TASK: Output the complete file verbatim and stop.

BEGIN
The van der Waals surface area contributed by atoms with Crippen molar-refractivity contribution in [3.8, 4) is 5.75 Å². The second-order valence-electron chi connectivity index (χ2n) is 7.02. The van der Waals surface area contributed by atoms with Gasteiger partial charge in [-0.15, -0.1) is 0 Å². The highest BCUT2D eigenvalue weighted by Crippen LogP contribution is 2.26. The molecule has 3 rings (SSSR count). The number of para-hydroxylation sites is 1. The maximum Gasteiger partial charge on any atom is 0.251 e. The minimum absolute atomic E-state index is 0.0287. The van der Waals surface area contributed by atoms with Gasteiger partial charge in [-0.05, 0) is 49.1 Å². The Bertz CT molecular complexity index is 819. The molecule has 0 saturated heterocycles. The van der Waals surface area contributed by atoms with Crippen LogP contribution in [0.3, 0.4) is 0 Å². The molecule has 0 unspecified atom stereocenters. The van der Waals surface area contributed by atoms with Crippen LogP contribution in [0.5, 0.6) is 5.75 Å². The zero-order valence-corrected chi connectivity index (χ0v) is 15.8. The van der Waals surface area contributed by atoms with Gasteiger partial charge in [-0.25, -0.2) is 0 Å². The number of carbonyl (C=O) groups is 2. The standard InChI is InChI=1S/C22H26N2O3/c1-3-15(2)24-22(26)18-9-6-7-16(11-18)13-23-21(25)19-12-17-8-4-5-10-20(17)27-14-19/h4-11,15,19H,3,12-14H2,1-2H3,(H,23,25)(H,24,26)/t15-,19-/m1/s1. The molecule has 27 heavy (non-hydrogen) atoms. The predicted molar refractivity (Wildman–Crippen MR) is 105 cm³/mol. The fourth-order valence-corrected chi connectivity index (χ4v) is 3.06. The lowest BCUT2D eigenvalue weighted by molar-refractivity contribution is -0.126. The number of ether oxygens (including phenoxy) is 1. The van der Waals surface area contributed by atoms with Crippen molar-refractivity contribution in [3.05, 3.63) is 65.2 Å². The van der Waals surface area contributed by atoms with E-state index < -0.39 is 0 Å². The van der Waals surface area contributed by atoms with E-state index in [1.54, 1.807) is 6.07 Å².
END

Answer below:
The van der Waals surface area contributed by atoms with Crippen molar-refractivity contribution in [3.8, 4) is 5.75 Å². The second-order valence-electron chi connectivity index (χ2n) is 7.02. The van der Waals surface area contributed by atoms with Gasteiger partial charge in [-0.15, -0.1) is 0 Å². The highest BCUT2D eigenvalue weighted by Crippen LogP contribution is 2.26. The molecule has 3 rings (SSSR count). The number of para-hydroxylation sites is 1. The maximum Gasteiger partial charge on any atom is 0.251 e. The minimum absolute atomic E-state index is 0.0287. The van der Waals surface area contributed by atoms with Gasteiger partial charge in [-0.05, 0) is 49.1 Å². The Bertz CT molecular complexity index is 819. The molecule has 0 saturated heterocycles. The van der Waals surface area contributed by atoms with Crippen LogP contribution in [0.3, 0.4) is 0 Å². The molecule has 0 unspecified atom stereocenters. The van der Waals surface area contributed by atoms with Crippen LogP contribution in [0.5, 0.6) is 5.75 Å². The zero-order valence-corrected chi connectivity index (χ0v) is 15.8. The van der Waals surface area contributed by atoms with Gasteiger partial charge in [-0.25, -0.2) is 0 Å². The number of carbonyl (C=O) groups is 2. The standard InChI is InChI=1S/C22H26N2O3/c1-3-15(2)24-22(26)18-9-6-7-16(11-18)13-23-21(25)19-12-17-8-4-5-10-20(17)27-14-19/h4-11,15,19H,3,12-14H2,1-2H3,(H,23,25)(H,24,26)/t15-,19-/m1/s1. The molecule has 27 heavy (non-hydrogen) atoms. The predicted molar refractivity (Wildman–Crippen MR) is 105 cm³/mol. The fourth-order valence-corrected chi connectivity index (χ4v) is 3.06. The lowest BCUT2D eigenvalue weighted by molar-refractivity contribution is -0.126. The number of ether oxygens (including phenoxy) is 1. The van der Waals surface area contributed by atoms with Crippen molar-refractivity contribution in [3.05, 3.63) is 65.2 Å². The van der Waals surface area contributed by atoms with E-state index < -0.39 is 0 Å². The van der Waals surface area contributed by atoms with E-state index in [1.54, 1.807) is 6.07 Å².